Everything… is almost like a character study of Chris, even though one could find similarities between him, Jithin (from Santhoshathinte Onnam Rahasyam, also shot during the pandemic) and Don himself, something the filmmaker agrees too. One way to look at Everything…is like a spiritual predecessor to Santhoshathinte Onnam Rahasyam, also about a disintegrating couple. “In my eyes they are two different characters, although there are some similarities with the way they look at the film industry. I do believe in personal cinema and there are personal elements in my work,” he begins, adding, “Santhoshathinte…happened a few months after Everything…In the latter the conflict starts but doesn’t go anywhere. Likewise, in Santhoshathinte… you are not reaching a solution but making peace with it.”
The docu-fiction is edited in such a way that it juxtaposes everyday instances of life in Kolkata, that Chris had shot, with monochromatic footage of Anita’s shared space with Chris. In that sense, Don agrees that he didn’t follow the conventional format of writing, shooting and editing. It was all done haphazardly with a commendable control over craft. “Sherin gave a lot of feedback and was constantly giving suggestions. Sometimes there were no dialogues and we would just discuss and improvise. While editing, I had some idea about a voiceover and then we started shooting that scene. The process actually was therapeutic for me,” says Don with a laugh.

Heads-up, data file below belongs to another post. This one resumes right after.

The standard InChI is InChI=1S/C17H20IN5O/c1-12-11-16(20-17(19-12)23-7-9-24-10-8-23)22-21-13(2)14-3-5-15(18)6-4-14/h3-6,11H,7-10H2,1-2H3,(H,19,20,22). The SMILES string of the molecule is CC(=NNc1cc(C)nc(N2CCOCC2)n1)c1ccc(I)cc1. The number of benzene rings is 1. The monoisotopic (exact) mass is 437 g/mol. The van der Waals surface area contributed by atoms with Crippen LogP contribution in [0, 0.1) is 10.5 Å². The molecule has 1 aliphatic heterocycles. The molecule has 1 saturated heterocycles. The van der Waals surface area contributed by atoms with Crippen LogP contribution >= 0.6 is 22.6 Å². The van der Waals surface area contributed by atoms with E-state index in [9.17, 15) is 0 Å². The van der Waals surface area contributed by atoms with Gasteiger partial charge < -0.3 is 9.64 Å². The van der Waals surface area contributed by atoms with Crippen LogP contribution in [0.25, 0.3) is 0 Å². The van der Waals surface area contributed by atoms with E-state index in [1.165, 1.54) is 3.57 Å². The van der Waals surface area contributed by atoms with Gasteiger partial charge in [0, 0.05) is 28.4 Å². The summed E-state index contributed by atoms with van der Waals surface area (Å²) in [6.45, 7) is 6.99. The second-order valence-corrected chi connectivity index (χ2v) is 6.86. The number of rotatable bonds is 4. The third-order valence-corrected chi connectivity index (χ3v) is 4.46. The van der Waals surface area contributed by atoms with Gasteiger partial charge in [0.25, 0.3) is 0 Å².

All about Godard
The seed of thought about Chris has been in Don’s mind for a long time. He says he let it gestate and was looking to make it into a different film with a bigger budget and star cast. But he is quick to admit that Everything… would not have worked, had it been a straightforward narrative. Plus, the COVID-19 restrictions helped him study the character better, although Don says it was really hard to picture together Chris at first.
“I figured him out in bits and pieces during the course of filming,” says Don, “I was trying to know him and Sherin played a significant role in developing this character. At times, she would be like, ‘That is not how Chris would react or say’.”
Does the inclusion of a female writer help in undertaking the character dynamics better? “I wouldn’t call it ‘inclusion’ because we are seeing Chris’ view of Anita; his idea of relationship and priorities. He is basically looking at himself even though the camera is on his wife.”
That posed a serious challenge for Don: to construct a narrative where the true nature of the narrator is revealed through the camera’s gaze without him being the subject.
This experiment — with the form — is why Don says Everything… is an ode to French auteur Jean-Luc Godard, whose biography by film critic Richard Brody forms the title. Don had an overwhelming experience at this year’s International Film Festival of Kerala, where the man himself (Godard) joined for a virtual conversation, as part of the festival.
The filmmaker remembers applying no thought when he clicked a picture: of Godard lighting his cigar, a signature shot which went viral on social media. “A lot of people shared that photo without knowing the source. He [Godard] is someone who I look upto, even if I don’t entirely understand some of his recent films. I very much admire what he said during the festival,” adds Don.
Coming back to Everything…, the film is inherently violent. First, there is psychological violence and there is actual physical violence towards the end. Don agrees with its violent theme, though he says he wasn’t worried about normalising domestic violence. It is another thing that Don doesn’t show it on screen and has an explanation: “The violence had to be edited out because that is how Chris would have wanted it,” he says, “Though violence is not shown, Chris wants the audience to take part in it.”